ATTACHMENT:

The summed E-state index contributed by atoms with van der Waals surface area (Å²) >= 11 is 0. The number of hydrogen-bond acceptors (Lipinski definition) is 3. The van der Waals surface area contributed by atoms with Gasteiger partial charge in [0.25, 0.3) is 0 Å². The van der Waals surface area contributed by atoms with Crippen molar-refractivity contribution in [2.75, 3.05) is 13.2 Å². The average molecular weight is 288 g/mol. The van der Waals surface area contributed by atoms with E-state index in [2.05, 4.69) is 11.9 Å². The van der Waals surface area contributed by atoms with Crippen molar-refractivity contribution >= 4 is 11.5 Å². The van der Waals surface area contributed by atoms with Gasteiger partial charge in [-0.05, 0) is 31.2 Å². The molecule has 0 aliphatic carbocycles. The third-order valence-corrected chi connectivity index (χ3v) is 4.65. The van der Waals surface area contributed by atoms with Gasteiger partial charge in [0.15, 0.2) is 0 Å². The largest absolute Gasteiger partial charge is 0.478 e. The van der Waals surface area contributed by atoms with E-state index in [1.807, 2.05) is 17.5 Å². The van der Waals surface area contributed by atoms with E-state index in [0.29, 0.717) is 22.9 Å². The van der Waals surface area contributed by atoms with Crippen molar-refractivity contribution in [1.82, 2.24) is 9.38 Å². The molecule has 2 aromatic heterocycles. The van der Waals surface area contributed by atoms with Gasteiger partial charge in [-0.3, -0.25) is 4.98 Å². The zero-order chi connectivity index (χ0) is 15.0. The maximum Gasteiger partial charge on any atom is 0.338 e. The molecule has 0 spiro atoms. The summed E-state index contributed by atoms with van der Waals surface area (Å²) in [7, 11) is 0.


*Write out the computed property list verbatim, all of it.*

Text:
The summed E-state index contributed by atoms with van der Waals surface area (Å²) >= 11 is 0. The number of hydrogen-bond acceptors (Lipinski definition) is 3. The van der Waals surface area contributed by atoms with Gasteiger partial charge in [0.25, 0.3) is 0 Å². The van der Waals surface area contributed by atoms with Crippen molar-refractivity contribution in [2.75, 3.05) is 13.2 Å². The average molecular weight is 288 g/mol. The van der Waals surface area contributed by atoms with E-state index in [2.05, 4.69) is 11.9 Å². The van der Waals surface area contributed by atoms with Crippen molar-refractivity contribution >= 4 is 11.5 Å². The van der Waals surface area contributed by atoms with Gasteiger partial charge in [-0.05, 0) is 31.2 Å². The molecule has 0 aliphatic carbocycles. The third-order valence-corrected chi connectivity index (χ3v) is 4.65. The van der Waals surface area contributed by atoms with Gasteiger partial charge in [0.15, 0.2) is 0 Å². The largest absolute Gasteiger partial charge is 0.478 e. The van der Waals surface area contributed by atoms with E-state index in [1.807, 2.05) is 17.5 Å². The van der Waals surface area contributed by atoms with E-state index in [0.29, 0.717) is 22.9 Å². The van der Waals surface area contributed by atoms with Crippen molar-refractivity contribution in [1.82, 2.24) is 9.38 Å². The molecule has 2 aromatic heterocycles. The van der Waals surface area contributed by atoms with Gasteiger partial charge in [-0.3, -0.25) is 4.98 Å². The zero-order chi connectivity index (χ0) is 15.0. The maximum Gasteiger partial charge on any atom is 0.338 e. The molecule has 0 spiro atoms. The summed E-state index contributed by atoms with van der Waals surface area (Å²) in [7, 11) is 0.